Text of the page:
Announcing Events

Now that we’re all huddling indoors and meeting online, a new kind of conversation is happening on Zoom where artists gather and ogle other artists’ work. Join us for our next conversation. Generally we meet monthly. Sign up below to get invitations:

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Craft and Diving In

I never buy the Financial Times. But it was pink, it was in the olden days when I was at an airport traveling and I wanted to read the feature on David Hockney and that is when I saw this haunting quote:

Unfortunately they gave up teaching painting and drawing. What’s going to happen? If you stopped teaching mathematics, bridges would fall down.
-David Hockney, Financial Times June 26, 2016

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Painting in the Time of Corona

It is March 12, 2020, the Corona virus crisis is dawning on everyone here in America and we’re told were 10 days behind Italy where it’s unfathomably bad. My college aged kids are told no spring quarter. Everyone is stressed and worried.

There’s a scene in Roman Polanski’s The Pianist where the main character runs around trying to figure how to hide something valuable before the German’s invade Poland. As their conditions get worsen and they end up in the concentration camps you can’t help but to reflect on how futile that initial worry was.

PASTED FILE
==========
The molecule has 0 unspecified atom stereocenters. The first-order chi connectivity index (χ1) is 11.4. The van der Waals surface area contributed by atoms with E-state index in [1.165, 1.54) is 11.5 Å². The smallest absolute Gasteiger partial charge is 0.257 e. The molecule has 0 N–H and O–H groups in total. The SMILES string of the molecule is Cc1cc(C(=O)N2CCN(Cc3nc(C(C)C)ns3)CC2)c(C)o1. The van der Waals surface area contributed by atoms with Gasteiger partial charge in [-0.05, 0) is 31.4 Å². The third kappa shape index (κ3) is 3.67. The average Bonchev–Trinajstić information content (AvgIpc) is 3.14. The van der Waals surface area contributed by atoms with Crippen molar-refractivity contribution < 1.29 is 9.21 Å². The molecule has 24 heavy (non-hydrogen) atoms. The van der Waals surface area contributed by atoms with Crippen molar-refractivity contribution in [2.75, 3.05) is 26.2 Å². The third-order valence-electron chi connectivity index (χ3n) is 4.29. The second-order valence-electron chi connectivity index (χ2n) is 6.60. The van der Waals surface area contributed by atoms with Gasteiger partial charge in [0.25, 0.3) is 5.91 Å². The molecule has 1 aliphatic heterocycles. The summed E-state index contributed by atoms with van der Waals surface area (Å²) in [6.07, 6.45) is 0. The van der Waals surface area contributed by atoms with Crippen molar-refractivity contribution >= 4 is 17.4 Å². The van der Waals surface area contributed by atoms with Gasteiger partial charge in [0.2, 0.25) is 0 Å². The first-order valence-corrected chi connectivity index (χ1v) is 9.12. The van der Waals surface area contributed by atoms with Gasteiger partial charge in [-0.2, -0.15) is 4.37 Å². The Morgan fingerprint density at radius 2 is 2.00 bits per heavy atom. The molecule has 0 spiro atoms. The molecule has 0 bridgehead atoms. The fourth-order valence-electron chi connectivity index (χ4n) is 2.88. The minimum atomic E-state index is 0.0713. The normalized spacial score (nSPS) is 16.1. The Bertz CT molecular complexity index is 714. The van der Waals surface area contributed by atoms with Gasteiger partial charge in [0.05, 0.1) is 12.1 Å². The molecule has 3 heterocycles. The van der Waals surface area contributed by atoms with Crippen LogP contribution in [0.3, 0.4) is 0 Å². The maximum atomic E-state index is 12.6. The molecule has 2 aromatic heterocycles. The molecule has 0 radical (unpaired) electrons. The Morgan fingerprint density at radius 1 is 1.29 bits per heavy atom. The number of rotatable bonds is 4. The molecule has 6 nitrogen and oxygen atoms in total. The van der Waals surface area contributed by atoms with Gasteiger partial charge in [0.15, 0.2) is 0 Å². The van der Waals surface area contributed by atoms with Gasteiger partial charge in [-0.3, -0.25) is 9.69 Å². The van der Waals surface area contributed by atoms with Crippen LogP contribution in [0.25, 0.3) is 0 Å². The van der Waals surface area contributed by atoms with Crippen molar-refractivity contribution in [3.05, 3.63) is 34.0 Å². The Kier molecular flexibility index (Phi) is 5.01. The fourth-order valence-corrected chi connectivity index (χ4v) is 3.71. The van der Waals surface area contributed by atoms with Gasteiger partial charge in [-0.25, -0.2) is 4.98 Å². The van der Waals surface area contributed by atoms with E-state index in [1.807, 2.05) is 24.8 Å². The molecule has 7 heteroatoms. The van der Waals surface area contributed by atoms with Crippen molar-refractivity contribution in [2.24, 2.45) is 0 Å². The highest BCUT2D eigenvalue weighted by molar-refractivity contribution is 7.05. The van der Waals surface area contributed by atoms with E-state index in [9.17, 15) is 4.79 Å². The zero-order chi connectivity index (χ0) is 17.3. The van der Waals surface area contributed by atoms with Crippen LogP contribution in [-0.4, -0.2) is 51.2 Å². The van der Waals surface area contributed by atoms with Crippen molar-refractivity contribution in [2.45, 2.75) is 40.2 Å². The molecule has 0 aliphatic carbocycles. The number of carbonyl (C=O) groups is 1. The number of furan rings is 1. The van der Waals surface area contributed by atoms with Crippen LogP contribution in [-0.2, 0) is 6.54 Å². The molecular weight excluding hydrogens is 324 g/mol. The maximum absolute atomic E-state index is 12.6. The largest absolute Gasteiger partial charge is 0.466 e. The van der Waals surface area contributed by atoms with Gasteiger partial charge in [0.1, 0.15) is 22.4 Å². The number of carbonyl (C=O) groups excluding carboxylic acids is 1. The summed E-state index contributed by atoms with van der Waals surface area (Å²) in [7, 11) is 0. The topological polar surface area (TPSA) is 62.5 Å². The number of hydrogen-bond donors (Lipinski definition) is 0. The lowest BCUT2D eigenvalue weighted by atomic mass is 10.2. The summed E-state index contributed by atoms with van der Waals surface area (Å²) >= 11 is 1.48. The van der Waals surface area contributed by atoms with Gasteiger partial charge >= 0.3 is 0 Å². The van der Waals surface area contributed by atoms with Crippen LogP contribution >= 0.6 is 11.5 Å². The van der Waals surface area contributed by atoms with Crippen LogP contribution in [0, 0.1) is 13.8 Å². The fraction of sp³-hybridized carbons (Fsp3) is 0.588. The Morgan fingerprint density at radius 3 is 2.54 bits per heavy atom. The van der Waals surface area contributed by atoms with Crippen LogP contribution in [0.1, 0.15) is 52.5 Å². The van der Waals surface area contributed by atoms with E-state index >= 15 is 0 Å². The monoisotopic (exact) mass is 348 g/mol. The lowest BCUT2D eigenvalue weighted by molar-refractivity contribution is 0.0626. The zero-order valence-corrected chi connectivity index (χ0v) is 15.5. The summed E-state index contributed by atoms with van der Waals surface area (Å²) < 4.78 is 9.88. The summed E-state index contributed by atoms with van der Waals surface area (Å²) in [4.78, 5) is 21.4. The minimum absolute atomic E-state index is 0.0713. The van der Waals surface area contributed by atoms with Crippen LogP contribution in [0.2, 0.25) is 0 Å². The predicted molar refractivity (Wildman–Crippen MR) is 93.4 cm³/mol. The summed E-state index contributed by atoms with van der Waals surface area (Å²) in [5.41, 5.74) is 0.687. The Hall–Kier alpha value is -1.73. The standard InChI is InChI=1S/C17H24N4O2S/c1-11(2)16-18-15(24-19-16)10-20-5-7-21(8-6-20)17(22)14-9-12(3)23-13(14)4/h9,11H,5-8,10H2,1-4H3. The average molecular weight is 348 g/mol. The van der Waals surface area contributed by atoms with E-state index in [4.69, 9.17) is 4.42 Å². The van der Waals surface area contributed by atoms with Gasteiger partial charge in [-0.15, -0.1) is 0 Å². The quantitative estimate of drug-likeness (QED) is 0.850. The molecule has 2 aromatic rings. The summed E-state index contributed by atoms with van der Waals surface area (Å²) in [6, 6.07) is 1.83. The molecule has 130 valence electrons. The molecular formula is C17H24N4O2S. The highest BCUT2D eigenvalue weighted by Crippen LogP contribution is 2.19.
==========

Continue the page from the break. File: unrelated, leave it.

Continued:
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John Baldessari: Friend, Mentor, Artist, Comedian

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The best artists I know are secretly hilarious. They giggle and laugh and are more often mischievious or odd or out of sync, often absurd often visual thoughts bouncing from out of nowhere in the conversation like a stray soccer ball from a neighbor. But when you take our picture, we have to look really fucking serious. Deadly serious, like Picasso.

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Getting to the Ribbons of Color Faster

Painters all have a fantasy that the images in our head will flow from our fingers, brushes and minds in ribbons of color onto a surface; that we don’t pause or hesitate too much. It just comes.

We’re all angling and positioning ourselves for that moment.

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The First Time I Painted In Oil

I remember the first time I ever painted in oil as if it were yesterday.  I was initially hesitant to use the medium for 2 reasons:​  ​First​ly​, I put it on a pedestal, as if one needed a right or permission. ​ ​Second​ly​, I knew it involved materials that were somehow dangerous.

I did it anyway. I knew then that I would be using this medium for the rest of my life.  And I was right.

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The Creative Process in Eight Stages

I made a great big canvas. For three weeks it sat in the center of the studio like Jack’s massive desk in The Shining. No matter how many “painting miles” I’ve earned, there’s really nothing more terrifying. Of course, I have some ideas, a subject, a palette in my mind. Several in fact. But I’ve encircled it, ignored it, worked on smaller paintings instead. Finally, today, I took six different shades of pink. Some cadmium red light, rose and violet, and I just attacked it. It’s okay, I wasn’t totally committed because I knew it was just the ground of probably ten layers that will live above it. But it was a start.

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  • Artists Interviewing Other Artists Since 2008. Founded by Kimberly Brooks.

First Person Artist

Artists Interviewing and Looking at other Artists
since 2008.
Founded by Kimberly Brooks